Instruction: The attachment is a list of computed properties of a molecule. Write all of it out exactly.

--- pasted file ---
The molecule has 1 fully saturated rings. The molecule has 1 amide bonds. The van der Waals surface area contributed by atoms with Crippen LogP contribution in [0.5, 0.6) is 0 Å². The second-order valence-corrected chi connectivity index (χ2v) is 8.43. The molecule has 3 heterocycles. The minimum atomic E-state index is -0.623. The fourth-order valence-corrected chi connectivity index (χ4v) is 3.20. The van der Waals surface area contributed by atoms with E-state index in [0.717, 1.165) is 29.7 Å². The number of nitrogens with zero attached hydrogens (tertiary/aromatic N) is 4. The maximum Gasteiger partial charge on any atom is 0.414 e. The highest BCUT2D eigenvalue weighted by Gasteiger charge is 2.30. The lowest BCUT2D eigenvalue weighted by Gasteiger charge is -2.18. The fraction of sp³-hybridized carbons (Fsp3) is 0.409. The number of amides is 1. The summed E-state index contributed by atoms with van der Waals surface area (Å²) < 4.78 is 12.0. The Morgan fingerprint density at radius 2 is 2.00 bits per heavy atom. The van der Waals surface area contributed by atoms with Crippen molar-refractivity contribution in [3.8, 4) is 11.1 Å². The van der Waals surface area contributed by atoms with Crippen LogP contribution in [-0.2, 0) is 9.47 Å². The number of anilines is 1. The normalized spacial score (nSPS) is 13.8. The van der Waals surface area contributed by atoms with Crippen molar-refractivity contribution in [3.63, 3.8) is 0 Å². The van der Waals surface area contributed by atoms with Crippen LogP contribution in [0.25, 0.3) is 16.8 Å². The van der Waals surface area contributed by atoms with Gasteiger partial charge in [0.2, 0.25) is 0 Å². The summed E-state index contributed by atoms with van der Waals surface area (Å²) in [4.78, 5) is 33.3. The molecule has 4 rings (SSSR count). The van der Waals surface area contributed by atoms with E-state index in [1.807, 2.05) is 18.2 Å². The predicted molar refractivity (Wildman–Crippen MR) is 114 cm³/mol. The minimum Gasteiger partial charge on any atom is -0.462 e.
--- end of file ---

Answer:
The molecule has 1 fully saturated rings. The molecule has 1 amide bonds. The van der Waals surface area contributed by atoms with Crippen LogP contribution in [0.5, 0.6) is 0 Å². The second-order valence-corrected chi connectivity index (χ2v) is 8.43. The molecule has 3 heterocycles. The minimum atomic E-state index is -0.623. The fourth-order valence-corrected chi connectivity index (χ4v) is 3.20. The van der Waals surface area contributed by atoms with E-state index in [0.717, 1.165) is 29.7 Å². The number of nitrogens with zero attached hydrogens (tertiary/aromatic N) is 4. The maximum Gasteiger partial charge on any atom is 0.414 e. The highest BCUT2D eigenvalue weighted by Gasteiger charge is 2.30. The lowest BCUT2D eigenvalue weighted by Gasteiger charge is -2.18. The fraction of sp³-hybridized carbons (Fsp3) is 0.409. The number of amides is 1. The summed E-state index contributed by atoms with van der Waals surface area (Å²) < 4.78 is 12.0. The Morgan fingerprint density at radius 2 is 2.00 bits per heavy atom. The van der Waals surface area contributed by atoms with Crippen molar-refractivity contribution in [3.8, 4) is 11.1 Å². The van der Waals surface area contributed by atoms with Crippen LogP contribution in [-0.2, 0) is 9.47 Å². The number of anilines is 1. The normalized spacial score (nSPS) is 13.8. The van der Waals surface area contributed by atoms with Crippen molar-refractivity contribution in [3.63, 3.8) is 0 Å². The van der Waals surface area contributed by atoms with Crippen LogP contribution in [0.25, 0.3) is 16.8 Å². The van der Waals surface area contributed by atoms with Gasteiger partial charge in [0.2, 0.25) is 0 Å². The summed E-state index contributed by atoms with van der Waals surface area (Å²) in [4.78, 5) is 33.3. The molecule has 4 rings (SSSR count). The van der Waals surface area contributed by atoms with E-state index in [1.807, 2.05) is 18.2 Å². The predicted molar refractivity (Wildman–Crippen MR) is 114 cm³/mol. The minimum Gasteiger partial charge on any atom is -0.462 e.